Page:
The World Today for March 23, 2018



Bombs on the Beach

Spring breakers were avoiding Playa del Carmen in Mexico after the US State Department issued a security warning about the popular Caribbean resort.

“Passengers are definitely steering away and concerned,” Olga Ramudo, who runs a Florida travel agency, told USA Today.

Mexican tourism officials said the warning – which has since been lifted – was overblown. But American authorities issued the alert after a ferry exploded in February, injuring 25 people, and police found undetonated devices on another tourist boat.

Bombs on the beach are the last thing that Mexico needs these days.

Politically and economically, the country is facing twin threats, MarketWatch explained.

From without, negotiations with the US and Canada over the North American Free Trade Agreement (NAFTA) could destabilize its economy.

From within, crime and corruption are major issues. Read this fascinating BBC story about Ciudad Nezahualcóyotl, a Mexico City suburb that is the most densely populated place in the country, to see the enormity of the problem.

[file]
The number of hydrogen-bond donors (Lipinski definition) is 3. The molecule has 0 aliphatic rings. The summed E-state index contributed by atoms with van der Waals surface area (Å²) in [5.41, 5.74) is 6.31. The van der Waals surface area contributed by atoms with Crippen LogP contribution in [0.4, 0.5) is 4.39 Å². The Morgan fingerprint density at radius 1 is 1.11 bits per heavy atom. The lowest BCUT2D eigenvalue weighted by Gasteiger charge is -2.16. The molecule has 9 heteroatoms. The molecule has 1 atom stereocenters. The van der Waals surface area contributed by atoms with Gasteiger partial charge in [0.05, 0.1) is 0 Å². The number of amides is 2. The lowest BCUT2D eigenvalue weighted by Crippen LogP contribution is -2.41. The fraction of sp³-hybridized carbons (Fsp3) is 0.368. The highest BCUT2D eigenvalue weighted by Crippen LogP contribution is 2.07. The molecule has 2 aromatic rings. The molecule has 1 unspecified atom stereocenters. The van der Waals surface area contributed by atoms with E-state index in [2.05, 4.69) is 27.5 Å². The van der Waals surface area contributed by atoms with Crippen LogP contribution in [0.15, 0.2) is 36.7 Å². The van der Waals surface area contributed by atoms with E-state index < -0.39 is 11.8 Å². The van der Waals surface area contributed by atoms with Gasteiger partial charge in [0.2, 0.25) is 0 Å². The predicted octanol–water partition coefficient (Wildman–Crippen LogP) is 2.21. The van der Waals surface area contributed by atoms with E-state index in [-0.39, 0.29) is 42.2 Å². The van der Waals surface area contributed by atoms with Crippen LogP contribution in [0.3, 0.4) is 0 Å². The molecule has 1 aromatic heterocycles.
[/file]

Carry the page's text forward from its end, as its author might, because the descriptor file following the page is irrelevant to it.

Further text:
Mexico and Canada have stuck to their guns in NAFTA negotiations, securing exemptions from US President Donald Trump’s recently imposed tariffs on steel and aluminum so as not to muddle one trade issue with the other, wrote Bloomberg.

But those changes also came amid what the New York Times described as a “marked increase in hostility from Washington” toward Mexico and other Latin American countries.

The multiple currents are likely to come to a head in July, when Mexican voters elect a new president.

Leftwing candidate Andrés Manuel López Obrador of the four-year-old National Regeneration Movement is currently in the lead – polling at 42 percent compared with 24 percent for former finance minister Jose Antonio Meade, the candidate of the ruling Institutional Revolutionary Party (PRI), Reuters reported. Many American pundits describe his potential victory as a populist nightmare, but according to the New York Review of Books, those threats are imagined.

PRI and President Enrique Peña Nieto, who cannot seek reelection because of term limits, have delivered economic failures and scandals.

As Reuters reported, Mexico’s attorney general, a PRI member, recently released a video that was clearly designed to besmirch Ricardo Anaya, a presidential candidate with the main opposition National Action Party (PAN). In the video, Anaya or someone in his campaign calls law enforcement officials “sons of bitches.” He dropped four percentage points to 23 percent in recent polls, Reuters noted.